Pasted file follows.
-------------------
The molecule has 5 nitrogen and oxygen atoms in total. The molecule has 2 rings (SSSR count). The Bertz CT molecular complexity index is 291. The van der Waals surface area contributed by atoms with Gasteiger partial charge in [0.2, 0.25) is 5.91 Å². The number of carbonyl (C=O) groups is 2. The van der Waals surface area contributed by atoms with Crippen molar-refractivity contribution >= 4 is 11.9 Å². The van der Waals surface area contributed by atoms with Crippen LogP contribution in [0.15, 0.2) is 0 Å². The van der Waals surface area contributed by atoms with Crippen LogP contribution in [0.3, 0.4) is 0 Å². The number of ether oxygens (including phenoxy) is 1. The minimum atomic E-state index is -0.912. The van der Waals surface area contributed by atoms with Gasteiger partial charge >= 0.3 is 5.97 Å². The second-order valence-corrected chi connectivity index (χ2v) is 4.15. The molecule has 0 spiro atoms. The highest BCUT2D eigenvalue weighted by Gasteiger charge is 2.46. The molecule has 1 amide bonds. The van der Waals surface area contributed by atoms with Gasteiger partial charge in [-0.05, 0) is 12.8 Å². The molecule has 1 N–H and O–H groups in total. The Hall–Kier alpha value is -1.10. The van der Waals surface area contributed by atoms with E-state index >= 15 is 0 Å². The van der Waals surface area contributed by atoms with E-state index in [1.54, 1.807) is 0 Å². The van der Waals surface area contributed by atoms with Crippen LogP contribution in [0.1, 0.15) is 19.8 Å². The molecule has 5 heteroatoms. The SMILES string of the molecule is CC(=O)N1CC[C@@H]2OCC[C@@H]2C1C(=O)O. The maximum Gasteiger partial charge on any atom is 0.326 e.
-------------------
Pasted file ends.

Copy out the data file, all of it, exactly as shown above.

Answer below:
The molecule has 5 nitrogen and oxygen atoms in total. The molecule has 2 rings (SSSR count). The Bertz CT molecular complexity index is 291. The van der Waals surface area contributed by atoms with Gasteiger partial charge in [0.2, 0.25) is 5.91 Å². The number of carbonyl (C=O) groups is 2. The van der Waals surface area contributed by atoms with Crippen molar-refractivity contribution >= 4 is 11.9 Å². The van der Waals surface area contributed by atoms with Crippen LogP contribution in [0.15, 0.2) is 0 Å². The van der Waals surface area contributed by atoms with Crippen LogP contribution in [0.3, 0.4) is 0 Å². The number of ether oxygens (including phenoxy) is 1. The minimum atomic E-state index is -0.912. The van der Waals surface area contributed by atoms with Gasteiger partial charge >= 0.3 is 5.97 Å². The second-order valence-corrected chi connectivity index (χ2v) is 4.15. The molecule has 0 spiro atoms. The highest BCUT2D eigenvalue weighted by Gasteiger charge is 2.46. The molecule has 1 amide bonds. The van der Waals surface area contributed by atoms with Gasteiger partial charge in [-0.05, 0) is 12.8 Å². The molecule has 1 N–H and O–H groups in total. The Hall–Kier alpha value is -1.10. The van der Waals surface area contributed by atoms with E-state index >= 15 is 0 Å². The van der Waals surface area contributed by atoms with E-state index in [1.54, 1.807) is 0 Å². The van der Waals surface area contributed by atoms with Crippen LogP contribution in [0.1, 0.15) is 19.8 Å². The molecule has 5 heteroatoms. The SMILES string of the molecule is CC(=O)N1CC[C@@H]2OCC[C@@H]2C1C(=O)O. The maximum Gasteiger partial charge on any atom is 0.326 e.